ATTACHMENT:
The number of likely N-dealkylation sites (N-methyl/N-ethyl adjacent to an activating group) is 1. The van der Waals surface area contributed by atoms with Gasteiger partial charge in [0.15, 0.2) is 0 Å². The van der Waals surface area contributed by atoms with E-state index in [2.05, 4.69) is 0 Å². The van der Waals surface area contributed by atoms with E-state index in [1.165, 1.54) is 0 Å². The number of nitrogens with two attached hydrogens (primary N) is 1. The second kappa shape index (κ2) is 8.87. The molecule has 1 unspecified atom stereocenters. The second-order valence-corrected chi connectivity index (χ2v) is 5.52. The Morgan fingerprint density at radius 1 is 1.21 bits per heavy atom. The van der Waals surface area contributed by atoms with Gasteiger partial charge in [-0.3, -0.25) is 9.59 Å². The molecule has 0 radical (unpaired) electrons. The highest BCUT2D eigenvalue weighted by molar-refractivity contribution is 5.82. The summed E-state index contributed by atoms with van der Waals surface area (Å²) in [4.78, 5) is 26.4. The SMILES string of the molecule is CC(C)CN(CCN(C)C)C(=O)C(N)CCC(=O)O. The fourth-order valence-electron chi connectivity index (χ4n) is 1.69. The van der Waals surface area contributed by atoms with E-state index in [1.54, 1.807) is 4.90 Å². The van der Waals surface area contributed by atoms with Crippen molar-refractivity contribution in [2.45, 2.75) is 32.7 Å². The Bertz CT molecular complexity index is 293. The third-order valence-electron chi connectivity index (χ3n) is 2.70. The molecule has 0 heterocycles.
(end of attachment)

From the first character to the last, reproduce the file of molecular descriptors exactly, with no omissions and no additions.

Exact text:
The number of likely N-dealkylation sites (N-methyl/N-ethyl adjacent to an activating group) is 1. The van der Waals surface area contributed by atoms with Gasteiger partial charge in [0.15, 0.2) is 0 Å². The van der Waals surface area contributed by atoms with E-state index in [2.05, 4.69) is 0 Å². The van der Waals surface area contributed by atoms with E-state index in [1.165, 1.54) is 0 Å². The number of nitrogens with two attached hydrogens (primary N) is 1. The second kappa shape index (κ2) is 8.87. The molecule has 1 unspecified atom stereocenters. The second-order valence-corrected chi connectivity index (χ2v) is 5.52. The Morgan fingerprint density at radius 1 is 1.21 bits per heavy atom. The van der Waals surface area contributed by atoms with Gasteiger partial charge in [-0.3, -0.25) is 9.59 Å². The molecule has 0 radical (unpaired) electrons. The highest BCUT2D eigenvalue weighted by molar-refractivity contribution is 5.82. The summed E-state index contributed by atoms with van der Waals surface area (Å²) in [4.78, 5) is 26.4. The SMILES string of the molecule is CC(C)CN(CCN(C)C)C(=O)C(N)CCC(=O)O. The fourth-order valence-electron chi connectivity index (χ4n) is 1.69. The van der Waals surface area contributed by atoms with E-state index in [1.54, 1.807) is 4.90 Å². The van der Waals surface area contributed by atoms with Crippen molar-refractivity contribution in [2.45, 2.75) is 32.7 Å². The Bertz CT molecular complexity index is 293. The third-order valence-electron chi connectivity index (χ3n) is 2.70. The molecule has 0 heterocycles.